• To garnish a delinquent spouse’s wages, if an execution on wages for child support payments cannot be accomplished in the traditional way;
  • To collect certain other types of post judgment payments, such as the loan value of an insurance policy, or wages due from the federal government that are not subject to a garnishment or a wage earnings withholding order. If the judgment debtor has income-producing property, the judgment creditor may want a receiver to collect the income and apply it to the judgment while also   pursuing an execution sale of the underlying property or as an alternative to such a sale;
  • To attach a partnership interests. To reach a debtor’s partnership interest, the judgment creditor must first obtain a court order charging the partnership interest with the amount of the judgment. The court may then appoint a receiver as part of a charging order to manage the partnership and aid in the collection of the amounts due for that interest;
  • To enforce a family law order or judgment. A typical case would be where a party is seeking to enforce spousal or child support orders or to preserve, manage, or safeguard community property pending a property division order;
  • In cases involving businesses with cash assets that can be hidden, diverted, or dissipated, such as a restaurant, bar, or retail store. A receiver can also be utilized to avoid contradictory management by warring spouses or business partners;
  • To marshal property when there have been violations or threatened violations of property division orders;
  • In regulatory cases. Various statutes authorize a court to appoint a general equity receiver to protect the public interest and allow the receiver to take control of the defendant’s assets or business (and, if the defendant is a corporation or partnership, the defendant itself);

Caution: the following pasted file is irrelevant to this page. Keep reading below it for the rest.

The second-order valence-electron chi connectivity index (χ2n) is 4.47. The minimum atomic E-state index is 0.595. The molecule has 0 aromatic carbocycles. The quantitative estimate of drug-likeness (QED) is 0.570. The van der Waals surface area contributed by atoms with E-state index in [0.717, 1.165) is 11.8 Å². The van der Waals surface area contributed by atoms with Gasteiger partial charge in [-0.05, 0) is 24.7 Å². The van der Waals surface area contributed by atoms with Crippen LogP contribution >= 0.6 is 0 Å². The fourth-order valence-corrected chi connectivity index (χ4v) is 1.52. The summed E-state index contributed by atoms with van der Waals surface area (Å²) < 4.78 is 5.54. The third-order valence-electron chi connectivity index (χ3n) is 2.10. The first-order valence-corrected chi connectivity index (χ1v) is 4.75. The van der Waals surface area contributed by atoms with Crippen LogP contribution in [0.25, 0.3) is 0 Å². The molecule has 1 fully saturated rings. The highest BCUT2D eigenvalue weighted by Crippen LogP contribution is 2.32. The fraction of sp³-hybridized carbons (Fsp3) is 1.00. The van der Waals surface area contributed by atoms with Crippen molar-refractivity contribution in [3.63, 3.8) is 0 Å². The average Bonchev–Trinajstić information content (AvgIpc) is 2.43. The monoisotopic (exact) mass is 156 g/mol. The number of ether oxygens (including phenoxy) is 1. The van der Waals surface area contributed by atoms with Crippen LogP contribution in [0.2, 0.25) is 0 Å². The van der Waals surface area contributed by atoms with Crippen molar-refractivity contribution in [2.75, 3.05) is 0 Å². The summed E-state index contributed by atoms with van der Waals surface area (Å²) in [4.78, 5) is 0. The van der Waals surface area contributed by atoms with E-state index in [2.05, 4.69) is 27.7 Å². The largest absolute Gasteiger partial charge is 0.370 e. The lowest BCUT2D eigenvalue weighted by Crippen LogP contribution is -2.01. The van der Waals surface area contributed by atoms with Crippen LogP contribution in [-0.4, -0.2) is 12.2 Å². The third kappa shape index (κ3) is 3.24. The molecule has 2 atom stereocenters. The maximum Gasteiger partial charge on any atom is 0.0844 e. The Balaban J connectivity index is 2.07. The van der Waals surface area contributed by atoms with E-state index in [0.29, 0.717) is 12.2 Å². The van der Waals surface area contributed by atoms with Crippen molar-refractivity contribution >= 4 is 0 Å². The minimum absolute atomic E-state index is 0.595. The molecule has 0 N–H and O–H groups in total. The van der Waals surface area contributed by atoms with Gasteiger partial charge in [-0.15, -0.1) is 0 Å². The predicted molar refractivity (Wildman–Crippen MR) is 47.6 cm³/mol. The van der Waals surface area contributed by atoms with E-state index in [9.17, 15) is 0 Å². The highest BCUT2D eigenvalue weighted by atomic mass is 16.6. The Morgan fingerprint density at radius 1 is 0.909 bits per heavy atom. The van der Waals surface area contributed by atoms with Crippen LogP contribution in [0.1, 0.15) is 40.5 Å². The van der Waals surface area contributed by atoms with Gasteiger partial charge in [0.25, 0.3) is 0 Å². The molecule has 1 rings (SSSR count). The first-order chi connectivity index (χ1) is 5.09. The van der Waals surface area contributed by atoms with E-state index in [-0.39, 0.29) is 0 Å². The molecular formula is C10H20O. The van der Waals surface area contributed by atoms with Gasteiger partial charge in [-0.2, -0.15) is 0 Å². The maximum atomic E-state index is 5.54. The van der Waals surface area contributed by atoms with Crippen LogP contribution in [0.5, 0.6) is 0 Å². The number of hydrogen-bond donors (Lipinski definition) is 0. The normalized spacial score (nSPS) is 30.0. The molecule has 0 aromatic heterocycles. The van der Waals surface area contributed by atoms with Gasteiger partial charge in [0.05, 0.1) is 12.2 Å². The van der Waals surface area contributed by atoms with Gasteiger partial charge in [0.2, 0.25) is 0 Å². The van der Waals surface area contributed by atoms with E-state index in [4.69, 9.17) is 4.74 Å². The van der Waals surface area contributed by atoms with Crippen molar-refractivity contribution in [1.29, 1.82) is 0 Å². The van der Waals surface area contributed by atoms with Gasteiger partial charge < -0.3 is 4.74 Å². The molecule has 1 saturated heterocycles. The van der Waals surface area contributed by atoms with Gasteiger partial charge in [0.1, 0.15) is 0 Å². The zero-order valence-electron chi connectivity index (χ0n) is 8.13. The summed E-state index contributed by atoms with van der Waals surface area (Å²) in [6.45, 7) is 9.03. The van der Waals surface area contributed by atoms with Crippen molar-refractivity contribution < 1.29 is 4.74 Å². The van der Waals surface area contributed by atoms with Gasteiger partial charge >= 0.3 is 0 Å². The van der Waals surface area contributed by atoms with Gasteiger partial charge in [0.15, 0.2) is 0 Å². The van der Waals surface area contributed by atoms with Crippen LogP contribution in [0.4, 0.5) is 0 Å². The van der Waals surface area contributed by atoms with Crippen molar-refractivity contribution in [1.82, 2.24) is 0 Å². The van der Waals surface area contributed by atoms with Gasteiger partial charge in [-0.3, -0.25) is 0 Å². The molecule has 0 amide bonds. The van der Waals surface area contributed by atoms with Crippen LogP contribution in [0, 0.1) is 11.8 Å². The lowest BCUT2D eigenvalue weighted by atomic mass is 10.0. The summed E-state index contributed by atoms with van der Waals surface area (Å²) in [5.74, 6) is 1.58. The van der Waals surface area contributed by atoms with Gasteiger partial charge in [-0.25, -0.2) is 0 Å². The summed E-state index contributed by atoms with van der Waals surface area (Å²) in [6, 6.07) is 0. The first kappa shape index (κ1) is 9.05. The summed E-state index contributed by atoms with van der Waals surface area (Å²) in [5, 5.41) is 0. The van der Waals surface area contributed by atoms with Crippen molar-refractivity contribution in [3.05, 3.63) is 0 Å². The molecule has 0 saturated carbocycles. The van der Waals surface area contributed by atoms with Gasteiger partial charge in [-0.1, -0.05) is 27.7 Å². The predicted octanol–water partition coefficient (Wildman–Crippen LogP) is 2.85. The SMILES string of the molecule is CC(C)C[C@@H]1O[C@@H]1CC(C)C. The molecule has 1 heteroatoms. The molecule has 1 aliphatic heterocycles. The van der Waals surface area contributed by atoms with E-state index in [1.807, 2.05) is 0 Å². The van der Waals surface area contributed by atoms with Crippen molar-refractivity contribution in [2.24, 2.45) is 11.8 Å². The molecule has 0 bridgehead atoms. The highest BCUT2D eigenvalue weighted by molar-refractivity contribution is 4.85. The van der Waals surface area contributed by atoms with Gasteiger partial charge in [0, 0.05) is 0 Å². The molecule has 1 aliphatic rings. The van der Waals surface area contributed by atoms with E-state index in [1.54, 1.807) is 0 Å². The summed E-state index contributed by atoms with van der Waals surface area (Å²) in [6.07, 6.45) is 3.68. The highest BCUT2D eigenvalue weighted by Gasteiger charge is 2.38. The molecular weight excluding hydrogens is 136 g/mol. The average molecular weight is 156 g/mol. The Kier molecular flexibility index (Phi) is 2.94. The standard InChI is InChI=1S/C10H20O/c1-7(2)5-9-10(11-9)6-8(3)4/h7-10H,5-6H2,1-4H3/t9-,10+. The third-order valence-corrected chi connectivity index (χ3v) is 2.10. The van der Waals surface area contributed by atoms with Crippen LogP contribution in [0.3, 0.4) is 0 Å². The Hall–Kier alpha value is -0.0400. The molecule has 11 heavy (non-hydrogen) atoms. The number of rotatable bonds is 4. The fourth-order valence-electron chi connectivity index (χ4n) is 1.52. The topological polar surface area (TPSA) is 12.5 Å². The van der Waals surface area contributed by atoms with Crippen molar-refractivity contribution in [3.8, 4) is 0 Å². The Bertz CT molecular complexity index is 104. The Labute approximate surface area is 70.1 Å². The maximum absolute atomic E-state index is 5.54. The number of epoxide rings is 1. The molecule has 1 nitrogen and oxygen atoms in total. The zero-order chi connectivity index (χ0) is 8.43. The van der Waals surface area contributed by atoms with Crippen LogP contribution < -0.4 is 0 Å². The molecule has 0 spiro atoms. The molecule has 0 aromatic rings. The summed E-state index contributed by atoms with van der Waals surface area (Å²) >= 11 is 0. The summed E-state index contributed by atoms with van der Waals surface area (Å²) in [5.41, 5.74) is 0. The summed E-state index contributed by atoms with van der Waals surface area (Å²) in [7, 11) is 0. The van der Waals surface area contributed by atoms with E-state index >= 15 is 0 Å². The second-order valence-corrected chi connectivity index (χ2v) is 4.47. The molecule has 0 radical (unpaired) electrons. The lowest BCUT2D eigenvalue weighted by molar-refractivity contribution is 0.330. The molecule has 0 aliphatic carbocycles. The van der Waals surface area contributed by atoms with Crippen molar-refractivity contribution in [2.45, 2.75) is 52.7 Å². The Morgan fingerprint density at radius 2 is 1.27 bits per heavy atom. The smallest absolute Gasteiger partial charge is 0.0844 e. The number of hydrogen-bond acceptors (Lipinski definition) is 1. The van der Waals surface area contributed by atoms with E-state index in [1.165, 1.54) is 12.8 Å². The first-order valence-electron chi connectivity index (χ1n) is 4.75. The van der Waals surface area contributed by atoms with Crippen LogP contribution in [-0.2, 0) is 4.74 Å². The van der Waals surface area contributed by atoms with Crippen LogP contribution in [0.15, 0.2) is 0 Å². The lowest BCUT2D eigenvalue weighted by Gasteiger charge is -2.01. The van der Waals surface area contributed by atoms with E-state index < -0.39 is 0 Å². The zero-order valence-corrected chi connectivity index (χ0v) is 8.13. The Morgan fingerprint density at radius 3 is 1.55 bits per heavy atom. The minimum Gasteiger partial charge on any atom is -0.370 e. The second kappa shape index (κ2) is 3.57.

• To avoid fraudulent transfers and to set aside certain types of preferences;
  • In cases brought by regulatory agencies such as the SEC or the Federal Trade Commission;
  • By a county treasurer to take over rents if property taxes are over six months delinquent and use those rents to pay delinquent taxes;
  • In substandard housing cases to remedy unsafe conditions that pose a danger to the health and safety of residents or the public or to remedy a public nuisance.

Conclusion
A common perception is that receiverships are expensive and complicated. However, a detailed analysis of the benefits, remedies, and potential costs will help determine whether a receivership is an appropriate remedy to protect and advance a client’s interest.

Philomena Saldanha Ashdown specializes in insolvency practice, which includes representing court-appointed fiduciaries or serving as one. This article is a combination of two articles she has recently written for the Cincinnati Bar Association Report. To learn more about the benefits of a receivership or other   insolvency options, please contact Mrs. Ashdown directly at (513) 629-9456 or psashdown@strausstroy.com.

This entry was posted in Litigation | Dispute Resolution, Published Articles, Volume 11, Issue 3